There is no excusing sexual abuse. Sexual abusers are seen as having a sickness. That may be so, but sexually abusive behaviour is a choice, and there is a moral and serious responsibility to make the opposite choice of respecting the child rather than using them to fulfil sexual needs, and inflicting on them lifelong pain.
I began this chapter on how precious our children are. Our duty of care and our responsibility involves not only protecting them from an abusive environment, but the creation of a positive, nurturing one that affirms them, and sows the seeds of self-confidence and a strong identity in them. In order to do this we must begin with respect, the very opposite of abuse. If we give our children respect, love, attention, empathy, honesty, and allow them appropriate independence, they will embody these traits as adults. We only need be ‘good enough’ parents, and I cannot find a better explanation of what a ‘good enough’ parent is, than the thoughts enshrined in the beautiful poem by Mary Rita Korzan, When You Thought I Wasn’t Looking
When you thought I wasn’t looking,
You hung my first painting on the refrigerator
And I wanted to paint another one.

When you thought I wasn’t looking,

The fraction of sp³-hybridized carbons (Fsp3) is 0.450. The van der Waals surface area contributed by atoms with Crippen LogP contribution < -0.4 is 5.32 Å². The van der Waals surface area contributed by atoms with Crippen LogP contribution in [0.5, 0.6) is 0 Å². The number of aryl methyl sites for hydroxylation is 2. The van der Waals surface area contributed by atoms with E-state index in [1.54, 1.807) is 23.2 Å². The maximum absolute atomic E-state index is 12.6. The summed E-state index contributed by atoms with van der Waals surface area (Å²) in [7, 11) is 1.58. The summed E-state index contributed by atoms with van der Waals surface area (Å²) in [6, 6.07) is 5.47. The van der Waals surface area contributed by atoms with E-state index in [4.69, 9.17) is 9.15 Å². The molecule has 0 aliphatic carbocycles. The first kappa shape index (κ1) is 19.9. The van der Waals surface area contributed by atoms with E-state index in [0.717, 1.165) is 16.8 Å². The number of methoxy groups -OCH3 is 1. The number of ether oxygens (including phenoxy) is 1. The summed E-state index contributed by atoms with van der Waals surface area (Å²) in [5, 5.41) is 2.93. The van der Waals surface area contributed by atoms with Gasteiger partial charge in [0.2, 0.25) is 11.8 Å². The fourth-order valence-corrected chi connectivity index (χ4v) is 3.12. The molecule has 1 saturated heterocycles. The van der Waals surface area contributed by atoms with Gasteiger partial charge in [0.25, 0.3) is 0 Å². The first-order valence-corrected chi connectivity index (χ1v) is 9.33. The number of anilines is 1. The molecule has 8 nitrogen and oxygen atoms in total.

You fed a stray cat,
And I thought it was good to be kind to animals.

When you thought I wasn’t looking,
You baked a birthday cake just for me,
And I knew that little things were special things.

When you thought I wasn’t looking,
You said a prayer,
And I believed there is a God I could always talk to.

When you thought I wasn’t looking
You kissed me good-night
And I felt loved.
When you thought I wasn’t looking,
I saw tears come from your eyes,
And I learned that sometimes things hurt–
But it’s all right to cry.
When you thought I wasn’t looking,
You smiled
And it made me want to look that pretty too.

When you thought I wasn’t looking
You cared
And I wanted to be everything I could be.
When you thought I wasn’t looking
I looked…
And I wanted to say “thanks”
For all those things you did